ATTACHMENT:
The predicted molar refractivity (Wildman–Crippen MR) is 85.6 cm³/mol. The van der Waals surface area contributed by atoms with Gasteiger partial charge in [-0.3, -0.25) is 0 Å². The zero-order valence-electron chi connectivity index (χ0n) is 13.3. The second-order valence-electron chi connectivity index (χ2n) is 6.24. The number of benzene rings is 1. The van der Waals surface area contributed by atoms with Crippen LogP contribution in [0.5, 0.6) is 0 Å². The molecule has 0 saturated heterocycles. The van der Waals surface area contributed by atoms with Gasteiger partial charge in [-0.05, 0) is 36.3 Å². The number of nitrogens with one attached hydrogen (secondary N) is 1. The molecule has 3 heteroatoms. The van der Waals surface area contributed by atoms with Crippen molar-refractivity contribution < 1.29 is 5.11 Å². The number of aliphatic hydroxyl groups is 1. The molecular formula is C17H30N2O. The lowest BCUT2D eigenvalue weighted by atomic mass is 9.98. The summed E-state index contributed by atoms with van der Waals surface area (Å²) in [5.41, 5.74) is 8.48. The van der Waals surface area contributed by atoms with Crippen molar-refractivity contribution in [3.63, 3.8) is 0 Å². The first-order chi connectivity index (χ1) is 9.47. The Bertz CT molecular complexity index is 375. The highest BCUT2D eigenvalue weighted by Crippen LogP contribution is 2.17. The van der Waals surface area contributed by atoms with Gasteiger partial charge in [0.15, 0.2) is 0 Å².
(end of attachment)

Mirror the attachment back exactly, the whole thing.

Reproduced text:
The predicted molar refractivity (Wildman–Crippen MR) is 85.6 cm³/mol. The van der Waals surface area contributed by atoms with Gasteiger partial charge in [-0.3, -0.25) is 0 Å². The zero-order valence-electron chi connectivity index (χ0n) is 13.3. The second-order valence-electron chi connectivity index (χ2n) is 6.24. The number of benzene rings is 1. The van der Waals surface area contributed by atoms with Crippen LogP contribution in [0.5, 0.6) is 0 Å². The molecule has 0 saturated heterocycles. The van der Waals surface area contributed by atoms with Gasteiger partial charge in [-0.05, 0) is 36.3 Å². The number of nitrogens with one attached hydrogen (secondary N) is 1. The molecule has 3 heteroatoms. The van der Waals surface area contributed by atoms with Crippen molar-refractivity contribution < 1.29 is 5.11 Å². The number of aliphatic hydroxyl groups is 1. The molecular formula is C17H30N2O. The lowest BCUT2D eigenvalue weighted by atomic mass is 9.98. The summed E-state index contributed by atoms with van der Waals surface area (Å²) in [5.41, 5.74) is 8.48. The van der Waals surface area contributed by atoms with Crippen molar-refractivity contribution in [3.63, 3.8) is 0 Å². The first-order chi connectivity index (χ1) is 9.47. The Bertz CT molecular complexity index is 375. The highest BCUT2D eigenvalue weighted by Crippen LogP contribution is 2.17. The van der Waals surface area contributed by atoms with Gasteiger partial charge in [0.15, 0.2) is 0 Å².